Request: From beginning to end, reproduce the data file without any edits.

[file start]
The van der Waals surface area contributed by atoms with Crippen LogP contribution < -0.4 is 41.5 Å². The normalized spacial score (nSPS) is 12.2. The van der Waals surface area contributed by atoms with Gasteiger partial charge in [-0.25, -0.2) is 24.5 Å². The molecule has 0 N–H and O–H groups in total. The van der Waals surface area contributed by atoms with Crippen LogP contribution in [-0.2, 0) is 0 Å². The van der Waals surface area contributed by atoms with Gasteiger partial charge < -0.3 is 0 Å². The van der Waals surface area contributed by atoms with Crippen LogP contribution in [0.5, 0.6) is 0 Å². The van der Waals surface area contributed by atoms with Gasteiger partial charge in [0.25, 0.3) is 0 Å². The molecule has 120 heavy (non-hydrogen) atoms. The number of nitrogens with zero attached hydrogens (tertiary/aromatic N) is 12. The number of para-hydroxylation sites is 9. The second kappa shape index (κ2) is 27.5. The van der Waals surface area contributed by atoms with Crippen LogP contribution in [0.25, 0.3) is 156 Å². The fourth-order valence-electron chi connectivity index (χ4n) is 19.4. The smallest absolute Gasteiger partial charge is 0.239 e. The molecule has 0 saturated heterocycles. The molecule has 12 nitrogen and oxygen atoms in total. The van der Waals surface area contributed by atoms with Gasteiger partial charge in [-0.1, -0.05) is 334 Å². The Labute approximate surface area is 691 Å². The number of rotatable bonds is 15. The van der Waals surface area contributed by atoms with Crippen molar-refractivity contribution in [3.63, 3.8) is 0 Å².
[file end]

The van der Waals surface area contributed by atoms with Crippen LogP contribution < -0.4 is 41.5 Å². The normalized spacial score (nSPS) is 12.2. The van der Waals surface area contributed by atoms with Gasteiger partial charge in [-0.25, -0.2) is 24.5 Å². The molecule has 0 N–H and O–H groups in total. The van der Waals surface area contributed by atoms with Crippen LogP contribution in [-0.2, 0) is 0 Å². The van der Waals surface area contributed by atoms with Gasteiger partial charge < -0.3 is 0 Å². The van der Waals surface area contributed by atoms with Crippen LogP contribution in [0.5, 0.6) is 0 Å². The van der Waals surface area contributed by atoms with Gasteiger partial charge in [0.25, 0.3) is 0 Å². The molecule has 120 heavy (non-hydrogen) atoms. The number of nitrogens with zero attached hydrogens (tertiary/aromatic N) is 12. The number of para-hydroxylation sites is 9. The second kappa shape index (κ2) is 27.5. The van der Waals surface area contributed by atoms with Crippen LogP contribution in [0.25, 0.3) is 156 Å². The fourth-order valence-electron chi connectivity index (χ4n) is 19.4. The smallest absolute Gasteiger partial charge is 0.239 e. The molecule has 0 saturated heterocycles. The molecule has 12 nitrogen and oxygen atoms in total. The van der Waals surface area contributed by atoms with Gasteiger partial charge in [-0.1, -0.05) is 334 Å². The Labute approximate surface area is 691 Å². The number of rotatable bonds is 15. The van der Waals surface area contributed by atoms with Crippen molar-refractivity contribution in [3.63, 3.8) is 0 Å².